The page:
Green thumbs leads to happy hearts!
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Green thumbs leads to happy hearts!

Gardening is a fun hobby that anyone can enjoy, no matter your age or ability. As an aged care and NDIS provider, we love seeing our clients spend time in nature while improving their health and wellbeing. Here’s a quick look at how gardening can improve your quality of life, plus some tips to help you get started.

Gardening boosts your health

Gardening is a great way to get some exercise, and the best part is that it can be adapted to suit different needs and abilities. Activities such as planting, watering, weeding and pruning can help improve motor skills, strength, flexibility and hand-eye coordination. It can also be a form of physical therapy, and a way to safely exercise your muscles and joints.

Gardening can also add a fun element to cooking and preparing meals. There’s nothing like growing your own vegetables, then enjoying them in a lovely salad or simple-to-cook dish. It can be a great way to encourage healthy eating, as well as a sense of pride in being able to enjoy tasty food that you’ve grown yourself.

Gardening improves your wellbeing

On top of the physical benefits, research has shown that gardening can improve a person’s mood, wellbeing, and cognitive function. Some of the mental health benefits of gardening include:

  • Soothing the senses – the sights, smells and textures provide a peaceful sensory experience
  • Reducing anxiety – as a calm and nurturing activity, gardening can lower stress levels and promote mindfulness
  • Being outdoors – studies show that spending time outdoors in the fresh air and sun can help lower the risk of depression or alleviate symptoms
  • Structured routine – gardening tasks tend to be repetitive, which can help create a daily rhythm that is predictable and stable
  • Sense of responsibility – taking care of a plant, growing vegetables or tending to a flower bed can give you a sense of responsibility and accomplishment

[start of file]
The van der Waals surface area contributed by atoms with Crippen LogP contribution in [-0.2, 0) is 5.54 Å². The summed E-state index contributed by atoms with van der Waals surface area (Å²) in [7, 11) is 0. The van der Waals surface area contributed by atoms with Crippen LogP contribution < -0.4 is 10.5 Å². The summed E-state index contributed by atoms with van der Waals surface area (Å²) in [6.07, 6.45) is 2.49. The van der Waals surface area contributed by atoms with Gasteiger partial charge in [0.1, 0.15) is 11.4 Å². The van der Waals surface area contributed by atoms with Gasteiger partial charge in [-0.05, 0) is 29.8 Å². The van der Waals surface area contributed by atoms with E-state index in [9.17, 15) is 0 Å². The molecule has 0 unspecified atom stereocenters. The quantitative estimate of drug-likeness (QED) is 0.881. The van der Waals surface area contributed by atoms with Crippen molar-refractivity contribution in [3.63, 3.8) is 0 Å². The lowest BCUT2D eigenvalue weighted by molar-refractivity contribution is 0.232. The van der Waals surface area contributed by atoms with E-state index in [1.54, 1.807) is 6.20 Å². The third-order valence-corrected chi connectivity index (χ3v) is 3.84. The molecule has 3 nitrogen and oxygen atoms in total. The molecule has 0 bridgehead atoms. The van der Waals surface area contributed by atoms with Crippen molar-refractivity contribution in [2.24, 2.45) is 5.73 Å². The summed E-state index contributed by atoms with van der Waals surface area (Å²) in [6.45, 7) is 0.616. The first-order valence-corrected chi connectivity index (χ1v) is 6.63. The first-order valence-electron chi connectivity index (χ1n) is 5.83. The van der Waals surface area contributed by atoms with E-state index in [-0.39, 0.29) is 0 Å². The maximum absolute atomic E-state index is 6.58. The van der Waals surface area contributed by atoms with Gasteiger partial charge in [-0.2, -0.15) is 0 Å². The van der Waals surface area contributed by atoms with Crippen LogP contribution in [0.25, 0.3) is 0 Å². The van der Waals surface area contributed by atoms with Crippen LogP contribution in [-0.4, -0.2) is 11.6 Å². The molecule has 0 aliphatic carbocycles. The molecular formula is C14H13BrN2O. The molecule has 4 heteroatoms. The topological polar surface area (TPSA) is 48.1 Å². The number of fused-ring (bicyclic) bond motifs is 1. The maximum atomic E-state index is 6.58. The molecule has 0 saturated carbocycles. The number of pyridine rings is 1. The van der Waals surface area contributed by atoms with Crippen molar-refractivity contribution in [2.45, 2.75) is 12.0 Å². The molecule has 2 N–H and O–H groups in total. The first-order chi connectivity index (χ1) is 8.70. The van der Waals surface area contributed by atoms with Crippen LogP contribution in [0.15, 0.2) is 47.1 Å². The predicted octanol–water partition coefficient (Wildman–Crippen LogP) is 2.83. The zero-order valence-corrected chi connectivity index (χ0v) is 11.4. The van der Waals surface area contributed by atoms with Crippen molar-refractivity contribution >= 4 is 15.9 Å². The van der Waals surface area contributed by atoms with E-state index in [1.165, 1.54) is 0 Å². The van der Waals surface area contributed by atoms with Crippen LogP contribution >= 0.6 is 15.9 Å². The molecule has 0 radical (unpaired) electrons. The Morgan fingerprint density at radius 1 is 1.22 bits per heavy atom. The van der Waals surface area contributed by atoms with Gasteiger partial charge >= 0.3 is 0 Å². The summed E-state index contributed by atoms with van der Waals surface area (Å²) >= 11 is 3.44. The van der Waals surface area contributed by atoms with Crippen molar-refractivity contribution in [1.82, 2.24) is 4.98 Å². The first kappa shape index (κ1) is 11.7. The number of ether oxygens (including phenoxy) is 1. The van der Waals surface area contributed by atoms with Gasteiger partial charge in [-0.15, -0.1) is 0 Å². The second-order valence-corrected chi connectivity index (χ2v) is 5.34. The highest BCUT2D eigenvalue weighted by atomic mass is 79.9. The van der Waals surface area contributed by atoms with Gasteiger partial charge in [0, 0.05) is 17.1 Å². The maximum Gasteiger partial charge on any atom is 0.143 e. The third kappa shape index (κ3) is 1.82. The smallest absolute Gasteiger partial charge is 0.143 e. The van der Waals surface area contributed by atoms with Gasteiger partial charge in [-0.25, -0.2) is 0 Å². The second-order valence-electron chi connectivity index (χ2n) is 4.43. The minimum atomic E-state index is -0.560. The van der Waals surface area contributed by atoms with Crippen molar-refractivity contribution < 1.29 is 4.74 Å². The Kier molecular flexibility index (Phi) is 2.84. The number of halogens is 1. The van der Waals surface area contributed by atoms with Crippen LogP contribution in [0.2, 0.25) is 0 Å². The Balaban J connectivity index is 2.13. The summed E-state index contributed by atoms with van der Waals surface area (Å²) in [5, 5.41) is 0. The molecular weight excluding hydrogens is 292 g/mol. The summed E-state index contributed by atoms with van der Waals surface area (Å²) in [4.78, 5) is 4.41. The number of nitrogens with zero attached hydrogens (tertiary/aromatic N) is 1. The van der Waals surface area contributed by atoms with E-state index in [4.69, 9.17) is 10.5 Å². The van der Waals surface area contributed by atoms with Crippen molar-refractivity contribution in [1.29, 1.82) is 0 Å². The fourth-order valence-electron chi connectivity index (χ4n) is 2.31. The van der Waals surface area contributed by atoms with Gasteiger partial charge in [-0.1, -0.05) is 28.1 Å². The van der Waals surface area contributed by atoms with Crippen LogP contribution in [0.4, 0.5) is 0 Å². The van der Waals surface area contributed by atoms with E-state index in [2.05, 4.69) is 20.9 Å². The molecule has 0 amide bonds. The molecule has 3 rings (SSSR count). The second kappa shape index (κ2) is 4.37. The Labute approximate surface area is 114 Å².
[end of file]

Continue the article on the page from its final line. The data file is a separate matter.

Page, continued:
Gardening provides social opportunities

Gardening can also be a fun activity that builds connections with the people around you. Community veggie patches can be a great way to get to know people in your neighbourhood or household. It can also teach skills like teamwork, communication and cooperation. By learning to work together and share responsibilities, you can build a sense of belonging.

Five tips to help you enjoy gardening

If you’d like to try gardening and live with a disability, here are five tips to get you started.

  • Start small. Gardening doesn’t have to be overwhelming! Start with something easy, like growing some herbs in your kitchen, potted plants on your balcony, or a small garden bed in the backyard. Container gardening is an excellent option if you don’t have a lot of space.
  • Use adapted gardening tools, if you need them. For people with a physical disability, equipment like raised gardening beds, tools with easy grips, and lightweight materials can make gardening tasks more manageable.
  • Choose easy-care plants. If you’re not an experienced gardener, choose plants that are easy to grow and maintain. Herbs, lettuce, lavender, sunflowers and snake plants are easy to maintain and don’t require a large amount of care.
  • Consider a self-watering bed. Using a container or garden bed that has a drip irrigation system can save time and effort by automatically watering your plants, making it easier for you to take care of them.
  • Make it fun! Join a community gardening club, start a veggie patch with your housemates, or see if there are disability programs in your area that include gardening activities. Gardening with others is a great way to enjoy a relaxing hobby while socialising.

Home Caring provides NDIS services and Home Care Packages to help you live independently and embrace life to the full. To find out more about our NDIS support workers and other supports, please get in touch. We’re happy to help.

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